One of the things I have to account for is making space for “early adopters.” Because this product is tailored to how Black Women buy and engage with content, the women who preorder will now have the opportunity to “test-drive” the app FIRST.
This added a WHOLE other level of “putting in the work.” It’s a fourth set of push-ups, sit-ups, and swats after your muscles are so fatigued they shake.
But it’s worth it to create an INFORMED product that really serves Black Women.
Our voice. Our way. Our terms.
It matters to me that Black Women have a voice. Allowing the preorder consumers behind the scenes ACCESS will help us create a product that Black Women LOVE!!!
If you want the opportunity to be an early adopter, join me Sunday 1pmPST. This digital platform is about us as Black Women creating and consuming media that makes us feel PROUD to be Black women. I’m done with how the media paints us. Are you?
Here’s the link for the deets:
Ok. Back to work. I need my body strong to birth this startup. 💪🏽🏋🏽‍♀️🥵

It is finished.

I wonder how Jesus felt when he uttered these words on the Cross.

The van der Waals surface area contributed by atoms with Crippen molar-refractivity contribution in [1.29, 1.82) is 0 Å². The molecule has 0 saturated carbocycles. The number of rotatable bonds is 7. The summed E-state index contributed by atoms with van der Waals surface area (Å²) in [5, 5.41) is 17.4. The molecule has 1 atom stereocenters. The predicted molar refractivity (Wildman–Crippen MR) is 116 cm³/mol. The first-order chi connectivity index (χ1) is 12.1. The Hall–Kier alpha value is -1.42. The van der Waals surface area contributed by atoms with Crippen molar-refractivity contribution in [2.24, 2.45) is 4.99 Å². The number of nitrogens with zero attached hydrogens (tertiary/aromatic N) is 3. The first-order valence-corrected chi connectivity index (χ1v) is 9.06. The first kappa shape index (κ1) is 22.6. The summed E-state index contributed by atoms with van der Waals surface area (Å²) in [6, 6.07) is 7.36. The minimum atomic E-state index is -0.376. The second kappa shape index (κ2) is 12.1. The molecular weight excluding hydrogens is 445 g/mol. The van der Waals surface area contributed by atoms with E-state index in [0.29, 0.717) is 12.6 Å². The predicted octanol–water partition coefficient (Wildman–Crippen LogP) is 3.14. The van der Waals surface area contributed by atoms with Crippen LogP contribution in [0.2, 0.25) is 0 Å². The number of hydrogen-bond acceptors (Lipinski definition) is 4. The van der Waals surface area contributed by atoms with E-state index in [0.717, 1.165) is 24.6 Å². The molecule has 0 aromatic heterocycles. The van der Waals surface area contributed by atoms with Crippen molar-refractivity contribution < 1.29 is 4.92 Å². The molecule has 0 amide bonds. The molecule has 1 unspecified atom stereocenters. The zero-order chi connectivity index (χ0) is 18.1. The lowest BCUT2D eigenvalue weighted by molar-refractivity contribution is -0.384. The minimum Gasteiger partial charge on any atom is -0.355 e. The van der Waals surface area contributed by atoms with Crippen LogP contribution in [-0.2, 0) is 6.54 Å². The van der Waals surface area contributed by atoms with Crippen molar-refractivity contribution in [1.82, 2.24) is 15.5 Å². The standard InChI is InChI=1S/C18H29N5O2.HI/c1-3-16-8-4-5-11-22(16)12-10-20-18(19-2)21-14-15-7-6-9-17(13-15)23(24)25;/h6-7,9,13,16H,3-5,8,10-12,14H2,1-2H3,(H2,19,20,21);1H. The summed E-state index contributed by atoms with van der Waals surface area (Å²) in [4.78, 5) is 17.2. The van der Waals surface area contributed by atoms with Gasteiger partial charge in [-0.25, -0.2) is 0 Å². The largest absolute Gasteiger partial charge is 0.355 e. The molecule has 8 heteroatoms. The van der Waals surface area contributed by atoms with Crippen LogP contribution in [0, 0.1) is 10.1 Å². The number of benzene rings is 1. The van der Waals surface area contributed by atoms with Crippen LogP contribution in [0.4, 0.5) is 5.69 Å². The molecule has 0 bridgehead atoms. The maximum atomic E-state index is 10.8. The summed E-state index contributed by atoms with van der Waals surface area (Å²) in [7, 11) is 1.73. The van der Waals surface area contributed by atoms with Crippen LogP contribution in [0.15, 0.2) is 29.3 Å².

Was he tried?

Did he feel alone?

Jesus’ death on the cross fulfilled the Law, the prophecy of the coming of the Messiah who would save the world.

Did he ever become afraid that he would fail?

The phrase, “it is finished” implies he knew what he was doing AND when it was done.

Then he gave his spirit back to God and died.

I wonder if Jesus replayed his life in his mind. All the different states he went through to he could fulfill that which he was born and cultivated to fulfill.

I think on Jesus a lot.

His integrity to his truth.
His grace and mercy in the face of the ugly parts of humanity.
The gentleness of his love.

Who was gentle with Jesus when he was afraid or doubted himself?

I don’t know.

But I understand those three words.

I understand what it feels like to have your entire existence culminate into “it is finished.”